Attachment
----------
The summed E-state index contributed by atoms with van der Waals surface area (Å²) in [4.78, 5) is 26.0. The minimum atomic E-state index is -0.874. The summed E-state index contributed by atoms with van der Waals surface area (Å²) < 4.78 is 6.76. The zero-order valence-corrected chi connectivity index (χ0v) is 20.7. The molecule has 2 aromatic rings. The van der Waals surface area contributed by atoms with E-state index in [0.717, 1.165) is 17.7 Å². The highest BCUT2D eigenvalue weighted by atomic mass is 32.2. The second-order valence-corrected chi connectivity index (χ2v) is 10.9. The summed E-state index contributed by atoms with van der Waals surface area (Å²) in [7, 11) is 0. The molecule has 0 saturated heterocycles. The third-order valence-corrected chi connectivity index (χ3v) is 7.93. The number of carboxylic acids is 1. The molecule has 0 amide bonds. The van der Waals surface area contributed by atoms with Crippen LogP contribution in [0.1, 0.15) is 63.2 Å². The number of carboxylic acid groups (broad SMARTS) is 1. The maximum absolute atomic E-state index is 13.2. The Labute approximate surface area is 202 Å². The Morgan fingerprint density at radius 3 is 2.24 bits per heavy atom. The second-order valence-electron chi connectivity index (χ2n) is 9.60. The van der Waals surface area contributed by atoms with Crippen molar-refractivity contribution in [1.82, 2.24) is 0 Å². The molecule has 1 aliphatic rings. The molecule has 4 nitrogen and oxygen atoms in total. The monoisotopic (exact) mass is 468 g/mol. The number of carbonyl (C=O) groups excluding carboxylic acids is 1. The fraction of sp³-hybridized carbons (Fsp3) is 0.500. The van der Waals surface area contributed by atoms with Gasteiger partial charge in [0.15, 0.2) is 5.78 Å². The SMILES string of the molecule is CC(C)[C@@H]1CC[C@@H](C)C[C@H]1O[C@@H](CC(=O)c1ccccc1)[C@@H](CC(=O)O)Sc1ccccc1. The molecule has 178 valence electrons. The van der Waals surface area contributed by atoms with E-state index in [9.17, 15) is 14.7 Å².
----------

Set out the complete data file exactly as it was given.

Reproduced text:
The summed E-state index contributed by atoms with van der Waals surface area (Å²) in [4.78, 5) is 26.0. The minimum atomic E-state index is -0.874. The summed E-state index contributed by atoms with van der Waals surface area (Å²) < 4.78 is 6.76. The zero-order valence-corrected chi connectivity index (χ0v) is 20.7. The molecule has 2 aromatic rings. The van der Waals surface area contributed by atoms with E-state index in [0.717, 1.165) is 17.7 Å². The highest BCUT2D eigenvalue weighted by atomic mass is 32.2. The second-order valence-corrected chi connectivity index (χ2v) is 10.9. The summed E-state index contributed by atoms with van der Waals surface area (Å²) in [7, 11) is 0. The molecule has 0 saturated heterocycles. The third-order valence-corrected chi connectivity index (χ3v) is 7.93. The number of carboxylic acids is 1. The molecule has 0 amide bonds. The van der Waals surface area contributed by atoms with Crippen LogP contribution in [0.1, 0.15) is 63.2 Å². The number of carboxylic acid groups (broad SMARTS) is 1. The maximum absolute atomic E-state index is 13.2. The Labute approximate surface area is 202 Å². The Morgan fingerprint density at radius 3 is 2.24 bits per heavy atom. The second-order valence-electron chi connectivity index (χ2n) is 9.60. The van der Waals surface area contributed by atoms with Crippen molar-refractivity contribution in [1.82, 2.24) is 0 Å². The molecule has 1 aliphatic rings. The molecule has 4 nitrogen and oxygen atoms in total. The monoisotopic (exact) mass is 468 g/mol. The number of carbonyl (C=O) groups excluding carboxylic acids is 1. The fraction of sp³-hybridized carbons (Fsp3) is 0.500. The van der Waals surface area contributed by atoms with Gasteiger partial charge in [0.15, 0.2) is 5.78 Å². The SMILES string of the molecule is CC(C)[C@@H]1CC[C@@H](C)C[C@H]1O[C@@H](CC(=O)c1ccccc1)[C@@H](CC(=O)O)Sc1ccccc1. The molecule has 178 valence electrons. The van der Waals surface area contributed by atoms with E-state index in [9.17, 15) is 14.7 Å².